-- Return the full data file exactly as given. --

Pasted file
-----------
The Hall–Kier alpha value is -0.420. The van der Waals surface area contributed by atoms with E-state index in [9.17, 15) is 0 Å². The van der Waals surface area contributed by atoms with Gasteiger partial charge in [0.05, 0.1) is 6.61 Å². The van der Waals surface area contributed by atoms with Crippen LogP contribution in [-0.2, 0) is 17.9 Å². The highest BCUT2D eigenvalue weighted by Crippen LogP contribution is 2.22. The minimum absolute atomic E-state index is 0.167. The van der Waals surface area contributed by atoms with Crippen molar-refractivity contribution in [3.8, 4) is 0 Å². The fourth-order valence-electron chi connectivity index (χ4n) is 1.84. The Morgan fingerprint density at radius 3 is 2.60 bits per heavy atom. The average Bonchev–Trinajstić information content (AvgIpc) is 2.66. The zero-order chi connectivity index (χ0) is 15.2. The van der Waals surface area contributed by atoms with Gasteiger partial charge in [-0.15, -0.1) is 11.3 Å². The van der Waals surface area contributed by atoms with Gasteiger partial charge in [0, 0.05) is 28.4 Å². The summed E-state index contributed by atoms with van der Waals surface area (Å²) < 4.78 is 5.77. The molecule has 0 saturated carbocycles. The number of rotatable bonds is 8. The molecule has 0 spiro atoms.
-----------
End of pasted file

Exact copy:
The Hall–Kier alpha value is -0.420. The van der Waals surface area contributed by atoms with E-state index in [9.17, 15) is 0 Å². The van der Waals surface area contributed by atoms with Gasteiger partial charge in [0.05, 0.1) is 6.61 Å². The van der Waals surface area contributed by atoms with Crippen LogP contribution in [-0.2, 0) is 17.9 Å². The highest BCUT2D eigenvalue weighted by Crippen LogP contribution is 2.22. The minimum absolute atomic E-state index is 0.167. The van der Waals surface area contributed by atoms with Crippen molar-refractivity contribution in [3.8, 4) is 0 Å². The fourth-order valence-electron chi connectivity index (χ4n) is 1.84. The Morgan fingerprint density at radius 3 is 2.60 bits per heavy atom. The average Bonchev–Trinajstić information content (AvgIpc) is 2.66. The zero-order chi connectivity index (χ0) is 15.2. The van der Waals surface area contributed by atoms with Gasteiger partial charge in [-0.15, -0.1) is 11.3 Å². The van der Waals surface area contributed by atoms with Gasteiger partial charge in [0, 0.05) is 28.4 Å². The summed E-state index contributed by atoms with van der Waals surface area (Å²) < 4.78 is 5.77. The molecule has 0 saturated carbocycles. The number of rotatable bonds is 8. The molecule has 0 spiro atoms.